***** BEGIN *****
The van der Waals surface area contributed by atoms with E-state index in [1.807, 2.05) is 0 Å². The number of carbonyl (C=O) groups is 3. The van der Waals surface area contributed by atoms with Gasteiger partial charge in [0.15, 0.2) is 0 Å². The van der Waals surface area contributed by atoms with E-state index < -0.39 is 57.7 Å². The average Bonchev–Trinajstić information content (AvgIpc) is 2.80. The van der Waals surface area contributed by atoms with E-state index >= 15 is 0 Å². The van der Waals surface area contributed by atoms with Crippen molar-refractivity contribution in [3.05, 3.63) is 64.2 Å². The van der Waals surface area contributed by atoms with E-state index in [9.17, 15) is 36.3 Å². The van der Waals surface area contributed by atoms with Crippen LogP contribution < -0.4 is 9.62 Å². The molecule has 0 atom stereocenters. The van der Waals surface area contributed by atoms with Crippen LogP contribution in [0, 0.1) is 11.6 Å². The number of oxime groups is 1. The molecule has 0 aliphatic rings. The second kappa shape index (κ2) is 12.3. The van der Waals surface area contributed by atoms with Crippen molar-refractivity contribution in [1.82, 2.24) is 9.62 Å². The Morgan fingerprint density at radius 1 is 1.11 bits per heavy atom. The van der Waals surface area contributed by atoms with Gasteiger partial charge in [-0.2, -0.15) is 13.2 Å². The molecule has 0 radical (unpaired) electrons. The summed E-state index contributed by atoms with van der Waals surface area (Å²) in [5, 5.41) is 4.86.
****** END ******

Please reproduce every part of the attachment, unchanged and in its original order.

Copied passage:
The van der Waals surface area contributed by atoms with E-state index in [1.807, 2.05) is 0 Å². The number of carbonyl (C=O) groups is 3. The van der Waals surface area contributed by atoms with Gasteiger partial charge in [0.15, 0.2) is 0 Å². The van der Waals surface area contributed by atoms with E-state index < -0.39 is 57.7 Å². The average Bonchev–Trinajstić information content (AvgIpc) is 2.80. The van der Waals surface area contributed by atoms with E-state index >= 15 is 0 Å². The van der Waals surface area contributed by atoms with Crippen molar-refractivity contribution in [3.05, 3.63) is 64.2 Å². The van der Waals surface area contributed by atoms with E-state index in [9.17, 15) is 36.3 Å². The van der Waals surface area contributed by atoms with Crippen LogP contribution < -0.4 is 9.62 Å². The molecule has 0 atom stereocenters. The van der Waals surface area contributed by atoms with Crippen LogP contribution in [0, 0.1) is 11.6 Å². The number of oxime groups is 1. The molecule has 0 aliphatic rings. The second kappa shape index (κ2) is 12.3. The van der Waals surface area contributed by atoms with Crippen molar-refractivity contribution in [1.82, 2.24) is 9.62 Å². The Morgan fingerprint density at radius 1 is 1.11 bits per heavy atom. The van der Waals surface area contributed by atoms with Gasteiger partial charge in [-0.2, -0.15) is 13.2 Å². The molecule has 0 radical (unpaired) electrons. The summed E-state index contributed by atoms with van der Waals surface area (Å²) in [5, 5.41) is 4.86.